There is often a necessary delay between historical events and how they are addressed in fiction. I don’t just mean the time it takes for a writer to respond, but the interval that is somehow required before we can consider the event in print and then (because I think it has to follow) in fiction.
The (my?) increasing awareness of the brutal treatment of people of color at the hands (and guns) of the police has certainly been explored in non-fiction written for adults. See Wesley Lowery’s They Can’t Kill Us All for a recent and excellent example. But right now, I can’t think of any fictional examples.
But writers of young adult fiction (a genre that is becoming increasingly complex while at the same time remaining difficult to define) are not shying away from the challenge. Angie Thomas’ brilliant The Hate U Give is a powerful example. Stone’s Dear Martin, though it overlaps a bit in terms of its topicality, is both a very different and an equally outstanding book.
Like Thomas (and Sharon Draper in Tears of a Tiger – come to think of it, these are all first novels), Stone appears to violate a storytelling convention. The event that might normally be reserved for the conflict is, instead, a catalyzing one. But that’s a poor reading on my part. These stories are less about the dramatic event – perhaps because there’s a tragic inevitability to it and more about the aftermath.
Stone’s book, written briskly in the present tense, retains its urgent tone for all of its 208 pages. I read it in two days, not because it was written for young adults and therefore easy, but because its pages demand to be turned. Like Draper’s novel, Stone uses a variety of formats – narrative, dialogue, news accounts, letters – to propel the story forward. I don’t know what the first draft of the novel looked like, but in this version, there is not a wasted moment; every page, every character – everything matters. There is, from my perspective, plenty to discuss here including post-traumatic stress disorder, stereotype threat, and the sins of our fathers.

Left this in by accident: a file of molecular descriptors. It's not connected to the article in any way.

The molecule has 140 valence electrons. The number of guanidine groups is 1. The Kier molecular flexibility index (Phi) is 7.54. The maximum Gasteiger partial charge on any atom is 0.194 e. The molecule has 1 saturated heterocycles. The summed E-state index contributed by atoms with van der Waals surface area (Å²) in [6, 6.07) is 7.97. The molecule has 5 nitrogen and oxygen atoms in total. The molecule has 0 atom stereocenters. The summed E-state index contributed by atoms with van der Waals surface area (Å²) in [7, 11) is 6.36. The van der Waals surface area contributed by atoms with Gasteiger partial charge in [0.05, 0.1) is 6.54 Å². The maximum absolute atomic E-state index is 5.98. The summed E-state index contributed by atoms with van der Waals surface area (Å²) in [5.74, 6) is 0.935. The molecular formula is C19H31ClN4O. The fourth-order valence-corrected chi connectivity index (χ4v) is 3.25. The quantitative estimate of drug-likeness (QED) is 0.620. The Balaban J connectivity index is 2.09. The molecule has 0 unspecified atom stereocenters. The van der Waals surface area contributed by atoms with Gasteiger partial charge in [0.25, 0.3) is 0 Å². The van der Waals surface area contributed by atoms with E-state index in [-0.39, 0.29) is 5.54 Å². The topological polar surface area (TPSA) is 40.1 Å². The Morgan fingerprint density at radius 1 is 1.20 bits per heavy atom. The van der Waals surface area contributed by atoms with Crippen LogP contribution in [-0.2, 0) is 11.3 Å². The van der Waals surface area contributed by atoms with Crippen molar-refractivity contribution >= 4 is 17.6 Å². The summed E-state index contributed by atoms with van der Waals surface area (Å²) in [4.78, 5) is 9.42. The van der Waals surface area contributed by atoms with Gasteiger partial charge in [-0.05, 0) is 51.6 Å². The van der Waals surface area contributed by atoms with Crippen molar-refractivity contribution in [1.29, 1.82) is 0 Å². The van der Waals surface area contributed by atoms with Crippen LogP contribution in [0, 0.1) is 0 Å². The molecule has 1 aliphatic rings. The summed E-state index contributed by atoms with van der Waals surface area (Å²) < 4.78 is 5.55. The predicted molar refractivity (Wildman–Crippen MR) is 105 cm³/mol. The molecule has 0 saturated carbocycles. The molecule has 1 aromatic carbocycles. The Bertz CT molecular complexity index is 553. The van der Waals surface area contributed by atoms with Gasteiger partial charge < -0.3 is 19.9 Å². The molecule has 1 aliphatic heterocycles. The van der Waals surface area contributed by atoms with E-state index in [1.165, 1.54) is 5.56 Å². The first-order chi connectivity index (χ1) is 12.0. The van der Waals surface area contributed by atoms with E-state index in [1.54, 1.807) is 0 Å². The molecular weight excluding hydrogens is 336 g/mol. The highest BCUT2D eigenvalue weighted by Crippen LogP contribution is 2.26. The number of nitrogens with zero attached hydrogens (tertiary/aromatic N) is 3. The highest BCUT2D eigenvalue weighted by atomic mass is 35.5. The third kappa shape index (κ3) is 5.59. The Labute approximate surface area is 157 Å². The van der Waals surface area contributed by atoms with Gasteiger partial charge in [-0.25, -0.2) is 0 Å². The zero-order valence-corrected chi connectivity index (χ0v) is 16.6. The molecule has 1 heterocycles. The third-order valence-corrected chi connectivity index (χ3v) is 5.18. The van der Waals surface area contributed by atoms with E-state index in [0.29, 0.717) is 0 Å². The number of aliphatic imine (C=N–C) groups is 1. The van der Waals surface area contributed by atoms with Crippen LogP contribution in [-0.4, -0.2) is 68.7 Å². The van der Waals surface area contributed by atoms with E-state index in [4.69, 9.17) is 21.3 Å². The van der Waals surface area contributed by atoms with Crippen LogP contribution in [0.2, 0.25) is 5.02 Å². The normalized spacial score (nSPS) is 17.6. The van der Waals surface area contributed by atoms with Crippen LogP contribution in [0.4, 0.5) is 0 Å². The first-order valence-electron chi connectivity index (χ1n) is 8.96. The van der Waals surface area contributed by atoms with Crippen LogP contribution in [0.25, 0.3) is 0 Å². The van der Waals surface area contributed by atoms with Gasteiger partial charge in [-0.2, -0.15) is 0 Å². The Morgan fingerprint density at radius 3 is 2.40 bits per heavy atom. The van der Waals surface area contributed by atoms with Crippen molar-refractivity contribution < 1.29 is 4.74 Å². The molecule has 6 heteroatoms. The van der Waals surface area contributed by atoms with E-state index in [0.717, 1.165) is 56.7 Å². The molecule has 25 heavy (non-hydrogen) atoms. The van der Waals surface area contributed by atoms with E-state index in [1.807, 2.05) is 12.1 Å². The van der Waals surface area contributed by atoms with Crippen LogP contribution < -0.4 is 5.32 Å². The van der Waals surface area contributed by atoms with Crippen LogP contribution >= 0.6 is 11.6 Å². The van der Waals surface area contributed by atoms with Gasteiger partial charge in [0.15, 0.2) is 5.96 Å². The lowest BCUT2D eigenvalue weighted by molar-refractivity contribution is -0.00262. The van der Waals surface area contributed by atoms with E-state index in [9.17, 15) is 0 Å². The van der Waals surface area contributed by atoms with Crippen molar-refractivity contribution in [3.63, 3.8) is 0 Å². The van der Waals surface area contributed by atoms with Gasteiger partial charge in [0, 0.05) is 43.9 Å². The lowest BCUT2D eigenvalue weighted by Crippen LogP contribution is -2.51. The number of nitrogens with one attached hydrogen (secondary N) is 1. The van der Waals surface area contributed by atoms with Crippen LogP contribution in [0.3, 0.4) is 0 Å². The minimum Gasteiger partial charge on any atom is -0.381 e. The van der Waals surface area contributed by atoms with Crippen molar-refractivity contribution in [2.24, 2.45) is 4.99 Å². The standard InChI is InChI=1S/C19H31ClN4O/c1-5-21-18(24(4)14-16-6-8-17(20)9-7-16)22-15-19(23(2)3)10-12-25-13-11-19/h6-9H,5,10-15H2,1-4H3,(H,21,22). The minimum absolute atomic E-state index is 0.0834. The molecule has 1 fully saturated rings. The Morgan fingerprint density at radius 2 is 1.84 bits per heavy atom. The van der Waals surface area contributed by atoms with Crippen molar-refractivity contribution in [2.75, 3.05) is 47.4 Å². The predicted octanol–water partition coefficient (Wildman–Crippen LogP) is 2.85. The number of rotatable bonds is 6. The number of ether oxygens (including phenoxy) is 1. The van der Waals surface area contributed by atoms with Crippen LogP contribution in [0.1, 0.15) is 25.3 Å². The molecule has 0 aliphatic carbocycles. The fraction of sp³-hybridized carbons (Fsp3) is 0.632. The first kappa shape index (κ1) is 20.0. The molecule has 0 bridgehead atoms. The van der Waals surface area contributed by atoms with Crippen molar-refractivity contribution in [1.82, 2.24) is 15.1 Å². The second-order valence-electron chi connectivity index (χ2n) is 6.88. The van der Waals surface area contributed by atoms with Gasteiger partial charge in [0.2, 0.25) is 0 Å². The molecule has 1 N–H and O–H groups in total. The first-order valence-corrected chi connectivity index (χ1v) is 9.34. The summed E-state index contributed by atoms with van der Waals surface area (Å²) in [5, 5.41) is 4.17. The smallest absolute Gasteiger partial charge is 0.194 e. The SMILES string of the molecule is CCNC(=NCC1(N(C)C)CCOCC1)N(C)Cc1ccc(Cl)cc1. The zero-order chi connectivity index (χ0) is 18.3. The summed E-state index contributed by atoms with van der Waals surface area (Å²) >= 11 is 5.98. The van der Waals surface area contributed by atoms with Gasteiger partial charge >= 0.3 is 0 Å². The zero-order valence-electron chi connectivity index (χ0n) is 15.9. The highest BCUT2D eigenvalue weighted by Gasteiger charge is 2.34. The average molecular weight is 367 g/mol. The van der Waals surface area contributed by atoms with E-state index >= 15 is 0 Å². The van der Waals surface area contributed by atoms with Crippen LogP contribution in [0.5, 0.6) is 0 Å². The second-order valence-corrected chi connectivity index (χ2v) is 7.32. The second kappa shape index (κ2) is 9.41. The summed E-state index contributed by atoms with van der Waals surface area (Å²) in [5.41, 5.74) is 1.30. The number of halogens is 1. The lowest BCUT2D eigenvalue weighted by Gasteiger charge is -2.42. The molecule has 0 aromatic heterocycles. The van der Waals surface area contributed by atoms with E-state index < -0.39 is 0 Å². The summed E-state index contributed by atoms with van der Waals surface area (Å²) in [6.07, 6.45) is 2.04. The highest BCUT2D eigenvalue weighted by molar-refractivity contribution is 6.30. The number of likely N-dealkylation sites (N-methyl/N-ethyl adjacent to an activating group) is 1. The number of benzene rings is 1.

I also admired how Stone drew me into Justyce’s perspective when he took the bus to see Martel. I knew I was behind his eyes because I was making the same assumptions he was. And Stone, here and elsewhere, makes it clear that there are no angels here. Justyce has his flaws. He is, despite his name (which seemed heavy-handed at first, but pays off, well, I made a promise to avoid spoilers), no more an example of exceptionalism than he thought he was. His friendship with Manny, his friend who is slowly awakening to the world, is nuanced and honest. And his mother, though her pages are limited, is also dynamic. Where others may have sketched a cliche here, Stone creates humanity.
The person who recommended this book to me wrote that he had to check to find out if the author is female. I think I know at least one of the reasons why. Stone’s descriptions of Justyce’s mental, physical and verbal awkwardness is absolutely pitch-perfect. His sweet clumsiness makes him endearing and reminds us that he is, in many ways, just an ordinary teenage boy. And that’s part of the tragedy here. What happens to him is becoming increasingly ordinary. But this book reminds us that we can’t let it become normal.
I can’t let the title pass without comment. Justyce, for reasons he never explicitly articulates (in part because he’s not sure himself) writes letters to Dr. King in order to try to figure out how he would respond to events in Justyce’s life. King, Justyce realizes, ends up teaching more by example than anything that can be discovered in his writings.